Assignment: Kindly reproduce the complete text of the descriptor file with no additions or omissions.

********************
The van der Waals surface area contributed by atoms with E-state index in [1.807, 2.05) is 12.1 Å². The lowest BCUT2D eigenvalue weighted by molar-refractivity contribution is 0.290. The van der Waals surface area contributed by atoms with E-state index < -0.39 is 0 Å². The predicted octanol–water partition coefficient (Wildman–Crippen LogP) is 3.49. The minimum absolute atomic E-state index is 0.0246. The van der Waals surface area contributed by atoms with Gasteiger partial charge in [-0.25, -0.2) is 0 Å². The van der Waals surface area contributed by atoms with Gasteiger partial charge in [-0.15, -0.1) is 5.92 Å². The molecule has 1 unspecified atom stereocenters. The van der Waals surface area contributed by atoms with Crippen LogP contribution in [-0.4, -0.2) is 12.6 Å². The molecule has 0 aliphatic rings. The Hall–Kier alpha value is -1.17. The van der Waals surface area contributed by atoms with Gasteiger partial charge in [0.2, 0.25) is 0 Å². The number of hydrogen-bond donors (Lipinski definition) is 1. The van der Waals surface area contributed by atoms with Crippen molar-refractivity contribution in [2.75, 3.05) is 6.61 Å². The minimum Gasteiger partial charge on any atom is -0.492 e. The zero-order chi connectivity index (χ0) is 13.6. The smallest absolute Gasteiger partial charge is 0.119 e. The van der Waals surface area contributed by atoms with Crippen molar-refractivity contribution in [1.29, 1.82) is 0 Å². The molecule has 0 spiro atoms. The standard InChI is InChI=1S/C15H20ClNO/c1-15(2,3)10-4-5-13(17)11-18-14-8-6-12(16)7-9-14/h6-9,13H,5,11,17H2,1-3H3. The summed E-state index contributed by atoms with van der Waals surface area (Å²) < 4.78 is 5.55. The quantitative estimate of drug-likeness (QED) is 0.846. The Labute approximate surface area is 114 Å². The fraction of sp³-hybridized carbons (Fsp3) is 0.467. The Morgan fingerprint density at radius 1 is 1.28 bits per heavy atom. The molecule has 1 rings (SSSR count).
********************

The van der Waals surface area contributed by atoms with E-state index in [1.807, 2.05) is 12.1 Å². The lowest BCUT2D eigenvalue weighted by molar-refractivity contribution is 0.290. The van der Waals surface area contributed by atoms with E-state index < -0.39 is 0 Å². The predicted octanol–water partition coefficient (Wildman–Crippen LogP) is 3.49. The minimum absolute atomic E-state index is 0.0246. The van der Waals surface area contributed by atoms with Gasteiger partial charge in [-0.25, -0.2) is 0 Å². The van der Waals surface area contributed by atoms with Gasteiger partial charge in [-0.15, -0.1) is 5.92 Å². The molecule has 1 unspecified atom stereocenters. The van der Waals surface area contributed by atoms with Crippen LogP contribution in [-0.4, -0.2) is 12.6 Å². The molecule has 0 aliphatic rings. The Hall–Kier alpha value is -1.17. The van der Waals surface area contributed by atoms with Gasteiger partial charge in [0.2, 0.25) is 0 Å². The number of hydrogen-bond donors (Lipinski definition) is 1. The van der Waals surface area contributed by atoms with Crippen molar-refractivity contribution in [2.75, 3.05) is 6.61 Å². The minimum Gasteiger partial charge on any atom is -0.492 e. The zero-order chi connectivity index (χ0) is 13.6. The smallest absolute Gasteiger partial charge is 0.119 e. The van der Waals surface area contributed by atoms with Crippen molar-refractivity contribution in [1.29, 1.82) is 0 Å². The molecule has 0 spiro atoms. The standard InChI is InChI=1S/C15H20ClNO/c1-15(2,3)10-4-5-13(17)11-18-14-8-6-12(16)7-9-14/h6-9,13H,5,11,17H2,1-3H3. The summed E-state index contributed by atoms with van der Waals surface area (Å²) < 4.78 is 5.55. The quantitative estimate of drug-likeness (QED) is 0.846. The Labute approximate surface area is 114 Å². The fraction of sp³-hybridized carbons (Fsp3) is 0.467. The Morgan fingerprint density at radius 1 is 1.28 bits per heavy atom. The molecule has 1 rings (SSSR count).